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Posts Tagged ‘fourth of july’

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I wanted to share a few recent photos. Most of them were taken by me in Massachusetts and Rhode Island, but Stuga40 sent the flower cross from her neighboorhood park in Stockholm. It’s part of the Swedish Midsommar tradition.

The KindnessRocksProject seemed like a wonderful idea. You take a rock when you or others need a little kindness and you leave a rock with a kind message for someone else. This iteration of the project was at a day camp, where children were working on the messages.

The next two photos were taken in newly preserved land along the Concord River, a beautiful area for walking and enjoying nature. After that, there’s a geranium that is glowing in the evening light. If I had taken the shot from the other side, it wouldn’t have looked nearly as magical.

Next is some street art on the remnant of an old building in downtown Providence, an area where a morning walk always provides curious photo ops.

The street art is followed by three experiments with sunlight and shadow and then two of my grandchildren at the parade on the Fourth of July.

I felt ambivalent about the Fourth this year, when Frederick Douglass’s speech “What Is the Fourth of July to the Slave?” seemed more relevant than ever and the darker parts of the Declaration of Independence took on new prominence. And to the kids pictured here, all the parade meant was candy, and things did not end well.

Not to worry. Gives us a variety of goals to aim for next year.

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What do you think makes America great? For me, it’s the Bill of Rights, especially the First Amendment:

Congress shall make no law respecting an establishment of religion, or prohibiting the free exercise thereof; or abridging the freedom of speech, or of the press; or the right of the people peaceably to assemble, and to petition the Government for a redress of grievances.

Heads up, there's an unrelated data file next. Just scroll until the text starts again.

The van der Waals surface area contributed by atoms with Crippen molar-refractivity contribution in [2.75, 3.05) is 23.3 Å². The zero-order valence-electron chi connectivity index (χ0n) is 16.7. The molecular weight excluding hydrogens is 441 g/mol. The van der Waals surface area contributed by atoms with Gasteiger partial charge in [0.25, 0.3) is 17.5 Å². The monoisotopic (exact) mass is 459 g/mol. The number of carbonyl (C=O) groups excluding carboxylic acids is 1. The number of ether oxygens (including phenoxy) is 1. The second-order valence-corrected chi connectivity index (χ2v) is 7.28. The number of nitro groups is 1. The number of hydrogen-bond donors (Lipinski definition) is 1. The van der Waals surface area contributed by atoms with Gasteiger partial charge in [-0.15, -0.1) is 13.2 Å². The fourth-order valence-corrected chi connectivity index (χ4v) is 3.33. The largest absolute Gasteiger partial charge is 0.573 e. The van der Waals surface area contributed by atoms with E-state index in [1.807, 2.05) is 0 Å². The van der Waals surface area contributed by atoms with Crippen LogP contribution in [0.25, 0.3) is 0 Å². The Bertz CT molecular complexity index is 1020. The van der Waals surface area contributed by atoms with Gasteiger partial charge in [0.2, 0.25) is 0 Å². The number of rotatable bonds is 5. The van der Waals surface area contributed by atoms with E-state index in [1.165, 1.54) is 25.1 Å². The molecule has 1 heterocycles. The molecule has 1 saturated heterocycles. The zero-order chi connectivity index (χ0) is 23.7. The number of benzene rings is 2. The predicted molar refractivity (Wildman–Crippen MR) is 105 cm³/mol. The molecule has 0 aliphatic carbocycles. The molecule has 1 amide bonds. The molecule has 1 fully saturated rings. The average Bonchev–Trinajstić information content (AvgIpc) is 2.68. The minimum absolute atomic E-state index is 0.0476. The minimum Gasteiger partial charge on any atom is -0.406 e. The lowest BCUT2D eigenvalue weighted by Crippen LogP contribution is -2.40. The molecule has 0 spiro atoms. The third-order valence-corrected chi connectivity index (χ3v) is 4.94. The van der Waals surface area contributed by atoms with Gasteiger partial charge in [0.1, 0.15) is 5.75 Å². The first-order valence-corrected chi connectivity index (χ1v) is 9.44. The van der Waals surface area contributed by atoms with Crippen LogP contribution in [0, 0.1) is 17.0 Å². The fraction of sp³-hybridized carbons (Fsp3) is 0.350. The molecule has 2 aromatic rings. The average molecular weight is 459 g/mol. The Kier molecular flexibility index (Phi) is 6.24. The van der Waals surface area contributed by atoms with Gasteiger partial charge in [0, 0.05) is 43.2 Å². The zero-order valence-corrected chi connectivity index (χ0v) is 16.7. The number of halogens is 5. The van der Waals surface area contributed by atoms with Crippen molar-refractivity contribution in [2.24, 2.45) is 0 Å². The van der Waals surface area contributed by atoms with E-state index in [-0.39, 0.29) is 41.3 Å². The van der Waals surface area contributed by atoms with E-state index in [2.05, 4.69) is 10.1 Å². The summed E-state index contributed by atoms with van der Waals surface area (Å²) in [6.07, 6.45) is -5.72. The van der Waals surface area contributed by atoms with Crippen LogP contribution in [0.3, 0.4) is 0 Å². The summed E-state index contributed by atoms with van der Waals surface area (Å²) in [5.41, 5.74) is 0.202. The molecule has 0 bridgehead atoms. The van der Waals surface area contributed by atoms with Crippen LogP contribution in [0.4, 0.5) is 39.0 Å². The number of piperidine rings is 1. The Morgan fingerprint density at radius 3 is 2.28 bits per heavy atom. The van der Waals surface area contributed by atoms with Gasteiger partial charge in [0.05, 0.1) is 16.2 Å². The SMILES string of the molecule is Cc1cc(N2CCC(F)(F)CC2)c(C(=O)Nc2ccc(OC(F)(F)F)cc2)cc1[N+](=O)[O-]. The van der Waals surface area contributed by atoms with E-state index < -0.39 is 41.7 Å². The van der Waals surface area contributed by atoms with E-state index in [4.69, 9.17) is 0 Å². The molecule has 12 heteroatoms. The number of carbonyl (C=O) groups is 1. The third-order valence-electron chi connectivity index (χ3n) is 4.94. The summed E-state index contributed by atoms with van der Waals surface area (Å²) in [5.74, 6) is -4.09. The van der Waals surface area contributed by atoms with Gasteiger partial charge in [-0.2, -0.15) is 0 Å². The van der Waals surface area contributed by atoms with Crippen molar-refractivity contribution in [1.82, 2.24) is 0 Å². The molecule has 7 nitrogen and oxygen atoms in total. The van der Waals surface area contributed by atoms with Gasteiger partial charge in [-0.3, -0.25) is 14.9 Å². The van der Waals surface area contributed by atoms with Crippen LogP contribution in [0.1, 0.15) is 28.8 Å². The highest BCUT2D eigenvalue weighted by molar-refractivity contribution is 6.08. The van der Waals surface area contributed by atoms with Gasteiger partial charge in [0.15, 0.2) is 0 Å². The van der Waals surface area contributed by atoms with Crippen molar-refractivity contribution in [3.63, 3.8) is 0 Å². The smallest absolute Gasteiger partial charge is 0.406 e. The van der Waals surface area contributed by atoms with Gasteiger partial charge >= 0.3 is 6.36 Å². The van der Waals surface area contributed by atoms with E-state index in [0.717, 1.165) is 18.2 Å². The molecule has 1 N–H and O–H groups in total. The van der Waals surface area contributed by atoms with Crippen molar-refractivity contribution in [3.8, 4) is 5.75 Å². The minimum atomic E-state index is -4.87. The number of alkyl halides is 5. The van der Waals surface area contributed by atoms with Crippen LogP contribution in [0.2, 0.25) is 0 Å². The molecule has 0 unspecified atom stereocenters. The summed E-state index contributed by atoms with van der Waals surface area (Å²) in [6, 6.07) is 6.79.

Whether we walk in dark times or in times of hope, may we always hold on to what is good.

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It’s been sweltering in Southern New England lately, but one doesn’t want to stay indoors all summer.

Taking pictures can be a distraction from the heat. Some of the pictures I’m posting may actually look like they were taken on a cool day, but take my word for it, they weren’t. Even the indoor photo of my grandson and his construction project reminds me it was too hot to play outside last Thursday.

So, here’s what I have: A weed by the dry cleaner’s, Ragged Sailor (chicory) beside a lichen-covered rock, a Fourth of July reading outside the home of a former slave who fought in the American Revolution, my grandson, boats moored in New Shoreham’s Old Harbor, the Indian burying ground at Isaac’s Corner, a city scene on the Painted Rock, Crescent Beach swimmers, Bouncing Bet flowers at Fresh Pond, and yours truly reading Evicted and trying to stay cool.

To expand on a couple of these: I’m told that the Manissean Indians in the cemetery were buried standing up so they could walk into the next life.

And the Fourth of July reading at the home of ex-slave Caesar Robbins was amazing. First the Declaration of Independence was read, which was an eye opener for me because I remembered only the first lines.

Next, anyone who wanted to could read aloud a section of Frederick Douglass’s powerful 1852 Fourth of July speech on the lack of independence for so many people on that Independence Day. Hearing this speech, I could readily imagine how Douglass’s soaring rhetoric helped pave the way for the Civil War and Emancipation.

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